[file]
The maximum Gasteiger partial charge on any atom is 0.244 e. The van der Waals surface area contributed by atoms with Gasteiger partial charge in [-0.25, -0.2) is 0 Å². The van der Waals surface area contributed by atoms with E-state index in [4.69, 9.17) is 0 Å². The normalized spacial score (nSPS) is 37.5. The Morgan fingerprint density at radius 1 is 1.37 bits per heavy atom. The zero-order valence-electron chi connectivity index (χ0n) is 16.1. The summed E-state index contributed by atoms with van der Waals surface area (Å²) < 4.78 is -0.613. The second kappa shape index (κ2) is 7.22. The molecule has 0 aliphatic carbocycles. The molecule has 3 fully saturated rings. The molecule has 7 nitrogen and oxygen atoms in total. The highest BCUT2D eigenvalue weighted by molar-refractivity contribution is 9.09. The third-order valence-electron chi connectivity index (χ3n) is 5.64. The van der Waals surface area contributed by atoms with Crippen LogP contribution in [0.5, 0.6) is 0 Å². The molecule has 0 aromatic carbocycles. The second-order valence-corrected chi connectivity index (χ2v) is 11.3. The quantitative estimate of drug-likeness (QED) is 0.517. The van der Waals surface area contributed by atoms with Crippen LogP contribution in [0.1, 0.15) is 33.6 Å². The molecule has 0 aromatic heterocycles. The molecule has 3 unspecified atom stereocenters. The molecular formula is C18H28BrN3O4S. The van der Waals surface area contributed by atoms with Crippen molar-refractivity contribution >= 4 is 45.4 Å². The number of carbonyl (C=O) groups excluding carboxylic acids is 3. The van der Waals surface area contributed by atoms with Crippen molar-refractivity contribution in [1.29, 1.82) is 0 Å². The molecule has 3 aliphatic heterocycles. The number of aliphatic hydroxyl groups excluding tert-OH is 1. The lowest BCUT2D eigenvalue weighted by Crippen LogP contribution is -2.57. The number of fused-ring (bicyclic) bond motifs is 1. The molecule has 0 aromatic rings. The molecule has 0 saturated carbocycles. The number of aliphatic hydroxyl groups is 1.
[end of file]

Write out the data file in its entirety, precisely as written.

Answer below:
The maximum Gasteiger partial charge on any atom is 0.244 e. The van der Waals surface area contributed by atoms with Gasteiger partial charge in [-0.25, -0.2) is 0 Å². The van der Waals surface area contributed by atoms with E-state index in [4.69, 9.17) is 0 Å². The normalized spacial score (nSPS) is 37.5. The Morgan fingerprint density at radius 1 is 1.37 bits per heavy atom. The zero-order valence-electron chi connectivity index (χ0n) is 16.1. The summed E-state index contributed by atoms with van der Waals surface area (Å²) < 4.78 is -0.613. The second kappa shape index (κ2) is 7.22. The molecule has 0 aliphatic carbocycles. The molecule has 3 fully saturated rings. The molecule has 7 nitrogen and oxygen atoms in total. The highest BCUT2D eigenvalue weighted by molar-refractivity contribution is 9.09. The third-order valence-electron chi connectivity index (χ3n) is 5.64. The van der Waals surface area contributed by atoms with Crippen LogP contribution in [0.5, 0.6) is 0 Å². The molecule has 0 aromatic carbocycles. The second-order valence-corrected chi connectivity index (χ2v) is 11.3. The quantitative estimate of drug-likeness (QED) is 0.517. The van der Waals surface area contributed by atoms with Crippen LogP contribution in [0.1, 0.15) is 33.6 Å². The molecule has 0 aromatic heterocycles. The molecule has 3 unspecified atom stereocenters. The molecular formula is C18H28BrN3O4S. The van der Waals surface area contributed by atoms with Crippen molar-refractivity contribution >= 4 is 45.4 Å². The number of carbonyl (C=O) groups excluding carboxylic acids is 3. The van der Waals surface area contributed by atoms with Crippen molar-refractivity contribution in [1.29, 1.82) is 0 Å². The molecule has 3 aliphatic heterocycles. The number of aliphatic hydroxyl groups excluding tert-OH is 1. The lowest BCUT2D eigenvalue weighted by Crippen LogP contribution is -2.57. The number of fused-ring (bicyclic) bond motifs is 1. The molecule has 0 aromatic rings. The molecule has 0 saturated carbocycles. The number of aliphatic hydroxyl groups is 1.